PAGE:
Art Deco: 1920s Filigree Jewelry
Origin of Filigree
Filigree jewelry has long been popular, with found samples in southern Asia dating to a few thousand years old and gold filigree flourishing in the Fatimid era of Egypt. Originally, filigree was made with delicate threads of precious metals being hand-manipulated by jewelers into intricate designs. This process took a lot of time and required expert craftsman. This made filigree jewelry very expensive. With the growth of industrialization in the late 19th and early 20th centuries, the production of filigree jewelry became faster and more inexpensive than ever. This led to an explosion in the manufacturing of In the 1920s, filigree jewelry was used to show off. The 1920s were a time of opulence; flagrant displays of wealth were not only common but encouraged.
Factory Filigree Jewelry
In the early twentieth century, many pieces of filigree were made through the use of die-cut stamps. Automation allowed intricate designs to be punched from solid sheets of metal. This decreased both the time and expertise needed to create astounding pieces of filigree jewelry. Stamped filigree jewelry is distinguishable from handcrafted pieces because the edges of the open spaces are sharper. They are closer to 90 degree corners, unlike the rounded edges of hand crafted filigree. The automation of the creation of filigree led to a huge number of filigree jewelry pieces being created. This increase in production was also due in part to the onset of the Art Deco movement. The geometric designs of filigree mirrored the abstract geometry of popular Art Deco design like that seen in the Chrysler building.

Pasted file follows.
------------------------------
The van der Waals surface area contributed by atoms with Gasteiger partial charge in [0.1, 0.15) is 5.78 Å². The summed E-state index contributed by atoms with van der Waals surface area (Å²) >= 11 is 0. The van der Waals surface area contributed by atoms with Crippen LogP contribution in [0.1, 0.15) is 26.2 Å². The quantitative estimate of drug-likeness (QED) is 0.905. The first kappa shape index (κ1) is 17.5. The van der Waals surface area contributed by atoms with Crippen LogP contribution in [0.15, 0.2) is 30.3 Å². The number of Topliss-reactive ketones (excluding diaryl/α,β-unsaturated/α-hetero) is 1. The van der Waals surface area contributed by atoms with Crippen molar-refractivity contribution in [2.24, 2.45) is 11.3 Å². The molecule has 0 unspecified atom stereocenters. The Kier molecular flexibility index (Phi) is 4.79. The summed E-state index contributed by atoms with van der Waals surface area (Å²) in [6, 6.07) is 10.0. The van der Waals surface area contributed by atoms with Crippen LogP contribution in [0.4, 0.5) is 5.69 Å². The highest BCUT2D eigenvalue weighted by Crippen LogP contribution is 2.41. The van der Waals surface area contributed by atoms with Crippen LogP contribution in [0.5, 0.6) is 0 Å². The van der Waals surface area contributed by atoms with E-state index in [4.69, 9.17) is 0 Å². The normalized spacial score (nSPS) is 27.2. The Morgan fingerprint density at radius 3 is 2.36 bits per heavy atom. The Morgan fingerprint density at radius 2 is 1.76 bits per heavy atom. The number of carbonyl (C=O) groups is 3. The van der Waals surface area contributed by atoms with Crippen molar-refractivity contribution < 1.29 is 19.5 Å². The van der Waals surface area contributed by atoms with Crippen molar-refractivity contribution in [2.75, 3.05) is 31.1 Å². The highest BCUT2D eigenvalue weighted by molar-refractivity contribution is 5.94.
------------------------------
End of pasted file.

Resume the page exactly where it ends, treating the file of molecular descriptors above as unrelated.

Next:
The most common metal used to create filigree jewelry in the 1920s was 18k white gold. It was soft enough to stamp with intricate designs but strong enough to hold the delicate designs. Additionally, the white gold color complemented the diamonds that were frequently added to the jewelry. Filigree was common in everything from rings to panel bracelets to necklaces. Filigree pieces retain their value not just because of the charming aesthetic appeal but also due to the continued fascination with the Art Deco designs and rising gold prices.
Value for pieces can vary based on age, condition, maker, karat level, and the intricacy of the design. We at Mark Lawson Antiques love well-made filigree jewelry. If you have a piece you’d like to sell, call us at (528)-587-8787 or send an e-mail to firstname.lastname@example.org to make an appointment at either our Saratoga or Colonie locations!
Fatimid Jewelry, Metropolitan Museum of Art. A history of jewelry, especially filigree jewelry, in Fatimid Egypt.
Art Deco Jewelry Appraisal, Antiques Roadshow, PBS. An appraisal of a stunning Art Deco necklace.
Edwardian Filigree (a decade prior to Art Deco), Gemology Institute of America. A survey of Edwardian filigree jewelry at the turn of the century.